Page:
Feature article. Preparation of new polyimide–silica hybrid materials via the sol–gel process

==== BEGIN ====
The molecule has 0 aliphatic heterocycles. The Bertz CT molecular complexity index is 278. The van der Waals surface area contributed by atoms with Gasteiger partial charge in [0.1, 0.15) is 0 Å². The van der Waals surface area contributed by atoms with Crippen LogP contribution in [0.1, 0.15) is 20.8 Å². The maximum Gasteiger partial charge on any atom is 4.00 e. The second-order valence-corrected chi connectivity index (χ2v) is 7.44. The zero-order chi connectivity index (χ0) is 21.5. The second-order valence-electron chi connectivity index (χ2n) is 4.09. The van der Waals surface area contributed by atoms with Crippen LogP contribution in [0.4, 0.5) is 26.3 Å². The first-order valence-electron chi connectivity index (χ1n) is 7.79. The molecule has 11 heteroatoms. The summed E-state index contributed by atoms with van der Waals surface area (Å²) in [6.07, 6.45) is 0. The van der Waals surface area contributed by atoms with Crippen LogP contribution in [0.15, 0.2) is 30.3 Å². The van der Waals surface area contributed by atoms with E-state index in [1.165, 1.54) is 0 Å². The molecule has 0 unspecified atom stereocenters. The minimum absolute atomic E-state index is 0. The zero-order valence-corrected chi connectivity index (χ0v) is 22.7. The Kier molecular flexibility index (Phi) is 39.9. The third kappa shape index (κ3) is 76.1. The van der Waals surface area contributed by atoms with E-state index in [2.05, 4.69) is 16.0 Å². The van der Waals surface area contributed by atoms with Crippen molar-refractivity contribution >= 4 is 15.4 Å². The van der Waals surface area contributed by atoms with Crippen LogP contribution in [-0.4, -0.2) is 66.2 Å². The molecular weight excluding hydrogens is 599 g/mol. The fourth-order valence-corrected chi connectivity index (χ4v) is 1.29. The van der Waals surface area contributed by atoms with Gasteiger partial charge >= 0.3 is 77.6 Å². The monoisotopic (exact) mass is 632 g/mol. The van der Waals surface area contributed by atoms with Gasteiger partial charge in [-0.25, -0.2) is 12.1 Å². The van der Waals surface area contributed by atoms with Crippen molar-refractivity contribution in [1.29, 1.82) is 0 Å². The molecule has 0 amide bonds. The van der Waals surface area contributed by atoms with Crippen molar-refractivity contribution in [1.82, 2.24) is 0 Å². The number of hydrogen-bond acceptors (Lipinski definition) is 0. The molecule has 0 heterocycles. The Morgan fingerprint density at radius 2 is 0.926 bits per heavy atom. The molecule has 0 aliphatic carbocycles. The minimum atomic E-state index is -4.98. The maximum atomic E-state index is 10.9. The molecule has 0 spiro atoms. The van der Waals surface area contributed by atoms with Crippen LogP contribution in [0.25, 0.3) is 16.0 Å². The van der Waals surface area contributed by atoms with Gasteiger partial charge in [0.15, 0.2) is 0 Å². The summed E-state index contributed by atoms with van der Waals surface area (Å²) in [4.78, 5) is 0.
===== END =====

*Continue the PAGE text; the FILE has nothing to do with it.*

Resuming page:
After a description of the preparation of polymer-metal oxide hybrid materials via the sol-gel method, recent results on the preparation of new polyimide-silica hybrid materials are reviewed. Tetraethoxysilane (TEOS) can be hydrolysed and polycondensed to form a three-dimensional silica-gel network in a solution of polyamic acids, the precursor polymers of polyimides, and N,N-dimethylacetamide (DMAc). Films of the polyamic acid-silica gel mixtures can be cast onto glass plates, and can then be heated to 300 °C to convert the component matrix polymers to polyimides. Five kinds of polyamic acid have been designed and prepared. One of them was the usual polyamic acid, having no connection site with silica, whereas others had ethoxysilyl groups in the polymer backbone. The polyimide-silica hybrid films containing 70 wt.% of silica were self-standing and tough. The transparent-opaque changing points shifted to higher silica content with increasing ethoxysilyl-group content of the matrix polyimides. The silica particles were dispersed homogeneously in the matrix polyimides, as observed by scanning electron microscopy. The size of the silica particles increased with increasing silica content, and decreased with increasing ethoxysilyl content. Results of the dynamic-mechanical analysis indicate that movement of the polyimide chain in the matrix is restricted, especially when the polyimides contain higher amounts of ethoxysilyl. The tensile strength of the hybrid films showed no decrease with increasing silica content, whereas the tensile modulus increased in all cases except that where the matrix polyimide did not contain any ethoxysilyl groups.